A survey conducted by AT&T found that 70% of large businesses think that their security posture is being damaged by remote working, leaving them more vulnerable to cyberattack- This is what the experts think.
Remote working has made us all ask difficult questions of ourselves. While the initial kneejerk decisions to deploy a remote workforce took place in order to make sure that the spread of Covid19 was curtailed, now we have been in a largely remote scenario for close 6 months now, enterprises have begun to consider other ways this unprecedented move towards remote working has impacted business function.
AT&T’s recent survey of 800 cybersecurity professionals across the UK, France and Germany is one such investigation of the impact of Covid. The survey found that while 88% initially felt well prepared for the migration, more than half (55%) now believe widespread remote working is making their companies more or much more vulnerable to cyberattacks. This figure jumps to 70% for large businesses with over 5,000 employees.
What the experts think
John Vladimir Slamecka, AT&T region president, EMEA
“Cybercriminals are opportunistic, taking advantage of the fear and uncertainty surrounding issues like the current global health and economic situation as well as sudden shifts and exposures in IT environments to launch attack campaigns. It can be a challenge for IT organisations to stay on top of emergent threat activity in the wild.”
Jamie Ahktar, co-founder and CEO at CyberSmart:
“This is not a surprising finding by any means. Most people are just not aware of the many security measures they take for granted working in an office environment. The best thing a business of any size can do right now is immediately take the time to educate their employees on the fundamentals of cyber security. Once educated, enterprises need to trust that their employees understand and prioritise security. A significant amount of their workforce is now likely to be working via home WiFi networks, or even public WiFi networks. Accessing the digital corporate environment from these networks is significantly less likely to be secure than the office-based ones, so employers need to exercise trust in their employees that they are taking the precautions necessary to keep the corporate network safe: Avoiding public WiFi where possible, changing the password on their home WiFi network regularly, as well as ensuring that any security tools their employers invest in are accurately installed and regularly updated on the device they are using for work. All of these activities, should they not be undertaken appropriately, could result in a breach and damage the trust relationship between employee and employer. The standard controls set out in government standards like the UK’s Cyber Essentials scheme protect against the majority of attacks and do not require expertise or large investment to implement.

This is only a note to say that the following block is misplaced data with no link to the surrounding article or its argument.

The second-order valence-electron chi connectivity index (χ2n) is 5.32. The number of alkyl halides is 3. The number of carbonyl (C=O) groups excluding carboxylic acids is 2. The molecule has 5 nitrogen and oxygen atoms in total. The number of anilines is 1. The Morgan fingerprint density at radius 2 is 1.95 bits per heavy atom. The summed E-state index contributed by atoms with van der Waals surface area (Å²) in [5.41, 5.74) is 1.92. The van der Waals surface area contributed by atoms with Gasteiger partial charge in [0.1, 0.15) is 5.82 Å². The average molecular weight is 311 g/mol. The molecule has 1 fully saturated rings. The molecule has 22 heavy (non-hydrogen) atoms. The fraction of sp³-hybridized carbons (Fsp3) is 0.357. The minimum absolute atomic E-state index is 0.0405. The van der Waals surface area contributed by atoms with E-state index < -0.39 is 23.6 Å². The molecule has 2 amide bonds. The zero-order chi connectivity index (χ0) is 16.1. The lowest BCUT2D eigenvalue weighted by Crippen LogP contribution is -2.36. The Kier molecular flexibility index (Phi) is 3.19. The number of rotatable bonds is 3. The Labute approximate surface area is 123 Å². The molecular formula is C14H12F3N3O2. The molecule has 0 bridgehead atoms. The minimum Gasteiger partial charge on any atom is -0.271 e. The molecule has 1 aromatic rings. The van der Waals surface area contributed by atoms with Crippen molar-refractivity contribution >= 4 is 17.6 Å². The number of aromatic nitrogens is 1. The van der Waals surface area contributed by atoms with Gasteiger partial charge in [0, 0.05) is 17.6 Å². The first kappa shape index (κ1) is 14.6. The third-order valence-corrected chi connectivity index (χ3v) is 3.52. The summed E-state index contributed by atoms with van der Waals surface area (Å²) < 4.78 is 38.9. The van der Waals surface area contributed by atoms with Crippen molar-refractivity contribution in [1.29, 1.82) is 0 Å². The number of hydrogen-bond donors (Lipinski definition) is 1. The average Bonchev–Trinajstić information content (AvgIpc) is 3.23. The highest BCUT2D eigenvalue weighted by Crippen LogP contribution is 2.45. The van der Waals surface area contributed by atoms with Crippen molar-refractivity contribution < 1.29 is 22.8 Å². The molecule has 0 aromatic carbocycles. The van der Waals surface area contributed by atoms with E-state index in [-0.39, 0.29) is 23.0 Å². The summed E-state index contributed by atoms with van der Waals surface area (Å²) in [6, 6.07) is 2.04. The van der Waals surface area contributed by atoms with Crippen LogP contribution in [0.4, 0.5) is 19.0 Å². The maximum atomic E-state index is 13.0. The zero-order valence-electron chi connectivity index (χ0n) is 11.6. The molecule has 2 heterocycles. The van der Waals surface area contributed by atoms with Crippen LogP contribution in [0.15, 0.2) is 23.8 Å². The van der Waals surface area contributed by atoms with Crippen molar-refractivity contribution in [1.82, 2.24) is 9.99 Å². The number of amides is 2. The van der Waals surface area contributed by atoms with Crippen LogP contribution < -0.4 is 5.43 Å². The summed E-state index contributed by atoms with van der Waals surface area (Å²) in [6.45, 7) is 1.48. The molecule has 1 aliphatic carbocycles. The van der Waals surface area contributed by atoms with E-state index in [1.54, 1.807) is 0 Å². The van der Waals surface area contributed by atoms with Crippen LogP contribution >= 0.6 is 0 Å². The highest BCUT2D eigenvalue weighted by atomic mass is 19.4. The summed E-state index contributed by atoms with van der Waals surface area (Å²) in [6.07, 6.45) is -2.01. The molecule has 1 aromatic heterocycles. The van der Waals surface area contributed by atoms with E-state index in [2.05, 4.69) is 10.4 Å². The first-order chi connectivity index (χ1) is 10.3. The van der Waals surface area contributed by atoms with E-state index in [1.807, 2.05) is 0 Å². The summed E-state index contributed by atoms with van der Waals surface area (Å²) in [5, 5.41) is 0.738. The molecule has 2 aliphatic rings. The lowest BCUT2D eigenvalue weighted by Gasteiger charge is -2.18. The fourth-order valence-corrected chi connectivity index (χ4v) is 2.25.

The landscape for attack is much broader now and we have seen an increase in security breaches because hackers understand this and are taking advantage of the opportunity. This is a period of transition into what is likely to be a new norm for the workplace. It’s important to remember that remote working is not inherently insecure. It just needs to be approached correctly. “
Javvad Malik, security awareness advocate at KnowBe4:
“With remote working, many procedures need to be updated to ensure the security of home workers systems. There is the concern about keeping systems patched, technical controls such as VPNs and MFA are in place, that monitoring controls are effective across a remote workforce, and that all staff receive appropriate and timely security awareness and training so that they are aware of and can report any attacks.
Communication channels are one of the biggest challenges. While there is no shortage of tools to communicate, not being able to tap a colleague on the shoulder to ask a question can lead to its own set of problems. Criminals are well aware of this and have placed considerable efforts into social engineering remote employees through phishing scams which look like they originate from the IT departments, other colleagues, or from HR.
Therefore, it’s important for organisations to revisit their security controls and ensure they are still appropriate for the current working conditions.”
Niamh Muldoon, senior director of trust and security at OneLogin:
“As the workforce adjusts to remote working, organisations need to recognise that traditional security approaches are no longer sufficient. With employees outside the controlled environment of the office, organisations will inevitably struggle to ensure that their employees are complying with best practices such as separating personal devices from work devices. In fact, OneLogin recently conducted a study of 5000 respondents globally which found that almost 40% of employees utilised their corporate laptops for streaming; and 20.5% used it for online games and gambling. Identity is the most important aspect to this new hybrid operating model – understanding who and what device is trying to log into their business environment systems and associated applications. Streamlining identity with IDAAS technology solutions will support organisations continuing to deliver quality IT services while balancing cost and risk for the organisation.”